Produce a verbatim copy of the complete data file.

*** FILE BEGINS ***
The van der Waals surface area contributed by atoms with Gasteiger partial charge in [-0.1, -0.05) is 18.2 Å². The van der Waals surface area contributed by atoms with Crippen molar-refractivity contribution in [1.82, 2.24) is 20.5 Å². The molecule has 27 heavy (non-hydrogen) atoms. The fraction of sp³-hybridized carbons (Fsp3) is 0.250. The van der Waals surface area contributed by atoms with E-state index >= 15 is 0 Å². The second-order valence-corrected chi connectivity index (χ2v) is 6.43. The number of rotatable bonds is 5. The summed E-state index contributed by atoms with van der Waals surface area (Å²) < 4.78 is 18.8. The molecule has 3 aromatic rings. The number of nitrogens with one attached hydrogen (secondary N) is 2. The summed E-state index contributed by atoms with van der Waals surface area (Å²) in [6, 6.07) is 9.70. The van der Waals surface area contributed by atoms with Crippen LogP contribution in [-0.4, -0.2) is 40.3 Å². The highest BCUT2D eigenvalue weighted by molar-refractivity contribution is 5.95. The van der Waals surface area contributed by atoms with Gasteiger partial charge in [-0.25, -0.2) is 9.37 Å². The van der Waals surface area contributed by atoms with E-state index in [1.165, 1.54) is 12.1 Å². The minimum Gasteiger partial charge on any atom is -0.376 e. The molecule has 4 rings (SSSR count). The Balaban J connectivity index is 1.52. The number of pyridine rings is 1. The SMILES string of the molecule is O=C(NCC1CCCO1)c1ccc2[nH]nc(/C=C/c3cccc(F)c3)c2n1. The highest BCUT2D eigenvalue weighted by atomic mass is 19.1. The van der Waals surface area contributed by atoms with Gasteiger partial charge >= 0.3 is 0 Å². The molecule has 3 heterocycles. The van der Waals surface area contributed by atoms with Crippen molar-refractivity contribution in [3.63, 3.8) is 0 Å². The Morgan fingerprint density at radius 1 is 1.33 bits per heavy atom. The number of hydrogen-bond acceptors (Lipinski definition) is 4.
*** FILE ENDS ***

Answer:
The van der Waals surface area contributed by atoms with Gasteiger partial charge in [-0.1, -0.05) is 18.2 Å². The van der Waals surface area contributed by atoms with Crippen molar-refractivity contribution in [1.82, 2.24) is 20.5 Å². The molecule has 27 heavy (non-hydrogen) atoms. The fraction of sp³-hybridized carbons (Fsp3) is 0.250. The van der Waals surface area contributed by atoms with E-state index >= 15 is 0 Å². The second-order valence-corrected chi connectivity index (χ2v) is 6.43. The number of rotatable bonds is 5. The summed E-state index contributed by atoms with van der Waals surface area (Å²) < 4.78 is 18.8. The molecule has 3 aromatic rings. The number of nitrogens with one attached hydrogen (secondary N) is 2. The summed E-state index contributed by atoms with van der Waals surface area (Å²) in [6, 6.07) is 9.70. The van der Waals surface area contributed by atoms with Crippen LogP contribution in [-0.4, -0.2) is 40.3 Å². The highest BCUT2D eigenvalue weighted by molar-refractivity contribution is 5.95. The van der Waals surface area contributed by atoms with Gasteiger partial charge in [-0.25, -0.2) is 9.37 Å². The van der Waals surface area contributed by atoms with E-state index in [1.165, 1.54) is 12.1 Å². The minimum Gasteiger partial charge on any atom is -0.376 e. The molecule has 4 rings (SSSR count). The Balaban J connectivity index is 1.52. The number of pyridine rings is 1. The SMILES string of the molecule is O=C(NCC1CCCO1)c1ccc2[nH]nc(/C=C/c3cccc(F)c3)c2n1. The highest BCUT2D eigenvalue weighted by atomic mass is 19.1. The van der Waals surface area contributed by atoms with Gasteiger partial charge >= 0.3 is 0 Å². The molecule has 3 heterocycles. The van der Waals surface area contributed by atoms with Crippen molar-refractivity contribution in [3.63, 3.8) is 0 Å². The Morgan fingerprint density at radius 1 is 1.33 bits per heavy atom. The number of hydrogen-bond acceptors (Lipinski definition) is 4.